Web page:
The following conversation took place on October 2, 2021 at Artbook @ MoMA PS1 Bookstore, on the occasion of the launch of Gregg Bordowitz’s Some Styles of Masculinity (Triple Canopy, 2021). The author convened with theorist and poet Fred Moten to discuss the performance of ethnicity and difference, the story of Exodus and the promise of diaspora, and charting a path forward for being different when difference is under assault.
To celebrate the publication of Gregg Bordowitz’s Some Styles of Masculinity (Triple Canopy, 2021), the author will speak about the book with the theorist and poet Fred Moten at Artbook @ MoMA PS1 Bookstore. Bordowitz’s retrospective, “I Wanna Be Well,” is on view at MoMA PS1 through October 11.
Prompted by the surge of white nationalism in America, Some Styles of Masculinity describes Bordowitz’s coming of age through reflections on three figures that have shaped him: the rock star, rabbi, and comedian. These totems of masculinity enabled Bordowitz to navigate his experience of assimilation and marginalization as a Yinglish-speaking child of outer-borough Jews, and then as a queer person living with AIDS. And they gave him the tools to form an identity through continual reinvention rather than choosing between becoming American or remaining an outsider.
Bordowitz and Moten, friends and frequent correspondents, will ask how individuals, cultures, and movements are shaped by assimilation and marginalization. They’ll turn to themes that animate their relationship and Some Styles of Masculinity: the performance (and consumption) of ethnicity in music and comedy; the story of Exodus and the promise of diaspora; and the role of culture in combating bigotry and claiming rights, especially in times of upheaval and plague. Drawing on Bordowitz’s artwork and AIDS activism as well as Moten’s writing on the aesthetics and politics of Black self-determination, the conversation will consider how to chart a path for being different when difference is under assault.
Some Styles of Masculinity is adapted from Bordowitz’s eponymous series of improvised monologues; versions of the monologues were recently presented by MoMA PS1.
Capacity at the venue is extremely limited because of social-distancing protocols. In advance of the event, Artbook @ MoMA PS1 Bookstore will contact all who have registered to ask if they plan to attend in person (and provide all relevant information, including a link to the live stream). Seats at the bookstore will be offered via email on a first-come, first-served basis. If you reply to indicate that you would like to attend in person after the capacity for RSVPs has been reached, you will receive instructions for signing up for the wait list. Because of the limited capacity, we kindly request that you contact email@example.com as soon as possible if you have secured a seat for the event but decide not to attend. Proof of vaccination against COVID-19 (or a recent negative test) is required for entry.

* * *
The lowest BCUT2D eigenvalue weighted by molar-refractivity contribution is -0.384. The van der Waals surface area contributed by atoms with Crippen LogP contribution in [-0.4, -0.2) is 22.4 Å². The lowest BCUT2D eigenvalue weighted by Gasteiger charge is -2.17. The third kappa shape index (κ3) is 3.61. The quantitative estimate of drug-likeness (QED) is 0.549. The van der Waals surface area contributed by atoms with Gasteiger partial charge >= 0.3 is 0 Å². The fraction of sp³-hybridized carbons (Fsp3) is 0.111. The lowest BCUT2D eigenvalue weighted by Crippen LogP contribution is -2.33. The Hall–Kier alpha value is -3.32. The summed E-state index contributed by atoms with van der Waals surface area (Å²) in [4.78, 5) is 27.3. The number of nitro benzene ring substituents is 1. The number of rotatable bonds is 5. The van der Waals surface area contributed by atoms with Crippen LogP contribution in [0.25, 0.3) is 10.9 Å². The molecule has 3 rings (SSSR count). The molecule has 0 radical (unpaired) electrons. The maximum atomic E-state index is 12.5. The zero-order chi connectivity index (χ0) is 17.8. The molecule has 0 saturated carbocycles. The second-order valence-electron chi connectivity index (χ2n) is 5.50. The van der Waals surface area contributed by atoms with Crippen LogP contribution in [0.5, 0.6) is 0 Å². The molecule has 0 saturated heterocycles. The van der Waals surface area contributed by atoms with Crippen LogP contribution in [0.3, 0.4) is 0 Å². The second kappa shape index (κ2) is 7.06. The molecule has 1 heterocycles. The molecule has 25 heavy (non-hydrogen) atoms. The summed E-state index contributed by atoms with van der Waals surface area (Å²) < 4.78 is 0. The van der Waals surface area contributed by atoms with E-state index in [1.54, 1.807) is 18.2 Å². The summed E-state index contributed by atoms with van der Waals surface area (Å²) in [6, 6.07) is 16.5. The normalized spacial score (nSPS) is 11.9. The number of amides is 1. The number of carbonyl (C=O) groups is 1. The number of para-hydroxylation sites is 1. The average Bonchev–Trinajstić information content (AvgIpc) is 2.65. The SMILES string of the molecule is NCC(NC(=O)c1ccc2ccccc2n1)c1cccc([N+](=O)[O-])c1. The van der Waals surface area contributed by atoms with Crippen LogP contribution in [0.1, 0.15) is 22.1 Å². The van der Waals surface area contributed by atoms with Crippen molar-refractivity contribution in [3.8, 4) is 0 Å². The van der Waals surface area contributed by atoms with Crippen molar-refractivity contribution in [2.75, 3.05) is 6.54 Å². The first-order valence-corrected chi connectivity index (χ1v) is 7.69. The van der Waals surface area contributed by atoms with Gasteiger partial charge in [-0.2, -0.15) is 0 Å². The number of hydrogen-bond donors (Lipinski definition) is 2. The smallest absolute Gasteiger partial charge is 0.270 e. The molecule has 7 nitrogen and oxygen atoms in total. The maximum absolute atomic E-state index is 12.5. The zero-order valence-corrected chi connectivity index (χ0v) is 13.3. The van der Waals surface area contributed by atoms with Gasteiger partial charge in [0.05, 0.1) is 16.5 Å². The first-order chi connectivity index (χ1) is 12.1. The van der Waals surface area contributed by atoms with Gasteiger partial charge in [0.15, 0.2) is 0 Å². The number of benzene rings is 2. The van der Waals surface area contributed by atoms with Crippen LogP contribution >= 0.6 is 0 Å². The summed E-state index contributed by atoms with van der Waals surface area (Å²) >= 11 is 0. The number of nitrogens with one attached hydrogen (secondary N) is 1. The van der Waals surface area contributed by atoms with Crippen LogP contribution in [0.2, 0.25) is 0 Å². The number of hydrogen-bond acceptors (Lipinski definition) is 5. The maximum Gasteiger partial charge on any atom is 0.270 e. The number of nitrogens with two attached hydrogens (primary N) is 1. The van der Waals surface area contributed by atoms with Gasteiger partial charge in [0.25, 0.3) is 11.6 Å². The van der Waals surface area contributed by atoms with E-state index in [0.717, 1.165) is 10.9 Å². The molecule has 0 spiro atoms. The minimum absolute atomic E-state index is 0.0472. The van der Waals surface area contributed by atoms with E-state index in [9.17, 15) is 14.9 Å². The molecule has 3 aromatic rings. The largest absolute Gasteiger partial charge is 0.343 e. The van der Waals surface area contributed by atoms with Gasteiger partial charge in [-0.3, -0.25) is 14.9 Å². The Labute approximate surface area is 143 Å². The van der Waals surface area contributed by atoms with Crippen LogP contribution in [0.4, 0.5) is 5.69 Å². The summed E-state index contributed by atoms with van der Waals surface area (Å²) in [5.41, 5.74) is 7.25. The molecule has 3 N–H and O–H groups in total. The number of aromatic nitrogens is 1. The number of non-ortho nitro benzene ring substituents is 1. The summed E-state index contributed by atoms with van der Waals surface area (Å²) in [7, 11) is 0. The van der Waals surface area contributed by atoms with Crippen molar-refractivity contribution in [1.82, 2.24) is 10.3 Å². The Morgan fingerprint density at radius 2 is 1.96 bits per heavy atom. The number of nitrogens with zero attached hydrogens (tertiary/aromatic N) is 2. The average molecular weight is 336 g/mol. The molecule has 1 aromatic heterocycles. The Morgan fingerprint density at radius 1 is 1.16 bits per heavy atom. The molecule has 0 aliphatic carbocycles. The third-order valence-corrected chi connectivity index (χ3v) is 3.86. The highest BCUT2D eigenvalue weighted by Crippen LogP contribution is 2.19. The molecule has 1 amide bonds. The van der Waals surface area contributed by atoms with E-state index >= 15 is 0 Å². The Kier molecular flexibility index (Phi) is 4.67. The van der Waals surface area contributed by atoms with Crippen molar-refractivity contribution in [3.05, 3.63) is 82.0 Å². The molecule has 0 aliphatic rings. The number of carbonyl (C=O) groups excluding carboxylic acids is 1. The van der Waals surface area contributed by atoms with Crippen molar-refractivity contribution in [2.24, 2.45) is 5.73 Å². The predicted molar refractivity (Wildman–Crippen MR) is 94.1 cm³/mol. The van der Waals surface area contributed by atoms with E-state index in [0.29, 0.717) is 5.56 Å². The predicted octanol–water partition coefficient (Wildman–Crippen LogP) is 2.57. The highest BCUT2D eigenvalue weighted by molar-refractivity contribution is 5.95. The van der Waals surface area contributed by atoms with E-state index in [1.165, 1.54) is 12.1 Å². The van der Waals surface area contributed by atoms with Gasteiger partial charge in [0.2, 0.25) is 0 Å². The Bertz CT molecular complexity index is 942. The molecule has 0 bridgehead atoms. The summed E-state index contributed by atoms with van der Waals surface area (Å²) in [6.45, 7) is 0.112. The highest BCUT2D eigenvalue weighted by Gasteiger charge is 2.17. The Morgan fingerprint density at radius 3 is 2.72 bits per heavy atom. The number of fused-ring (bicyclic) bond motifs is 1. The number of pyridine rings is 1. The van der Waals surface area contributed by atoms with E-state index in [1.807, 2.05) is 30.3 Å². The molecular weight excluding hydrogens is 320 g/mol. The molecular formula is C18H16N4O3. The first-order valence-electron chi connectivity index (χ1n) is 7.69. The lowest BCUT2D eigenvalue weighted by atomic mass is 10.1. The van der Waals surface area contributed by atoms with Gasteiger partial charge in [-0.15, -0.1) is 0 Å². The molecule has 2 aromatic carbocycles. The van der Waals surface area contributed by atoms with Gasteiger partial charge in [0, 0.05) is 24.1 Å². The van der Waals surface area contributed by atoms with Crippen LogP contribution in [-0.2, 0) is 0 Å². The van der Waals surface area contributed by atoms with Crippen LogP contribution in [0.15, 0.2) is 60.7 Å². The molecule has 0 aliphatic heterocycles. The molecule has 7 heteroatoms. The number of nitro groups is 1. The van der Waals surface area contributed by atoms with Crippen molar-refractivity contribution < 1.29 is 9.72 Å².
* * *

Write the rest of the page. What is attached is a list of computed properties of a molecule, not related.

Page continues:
Support for Some Styles of Masculinity has been provided by the Stolbun Family, Gregory R. Miller & Michael Wiener, and the Douglas F. Cooley Memorial Art Gallery at Reed College. Triple Canopy also gratefully acknowledges the generous support of the Andy Warhol Foundation for the Visual Arts, Horace W. Goldsmith Foundation, Lambent Foundation/Fund of Tides Foundation, New York State Council on the Arts, and New York City Department of Cultural Affairs in partnership with the City Council, the Opaline Fund, as well the magazine’s Board of Directors, Director’s Circle, Publishers Circle, and the many individuals whose contributions sustain the magazine.
- Gregg Bordowitz is an artist, writer, and teacher. He is the author of The AIDS Crisis Is Ridiculous and Other Writings, 1986–2003 (MIT Press, 2004), General Idea: Imagevirus (Afterall Books, 2010), Volition (Printed Matter, Badlands Unlimited, 2010), and Glenn Ligon: Untitled (I Am a Man) (Afterall, 2018).
- Fred Moten lives in New York City and is a professor of performance studies at New York University. He is the author of several books of criticism and poetry, including In the Break: The Aesthetics of the Black Radical Tradition (2003), B Jenkins (2010), The Service Porch (2016), Black and Blur (2017), Stolen Life (2018), and The Universal Machine (2018). He is also the coauthor, with Stefano Harney, of The Undercommons: Fugitive Planning and Black Study (2013) and A Poetics of the Undercommons (2016).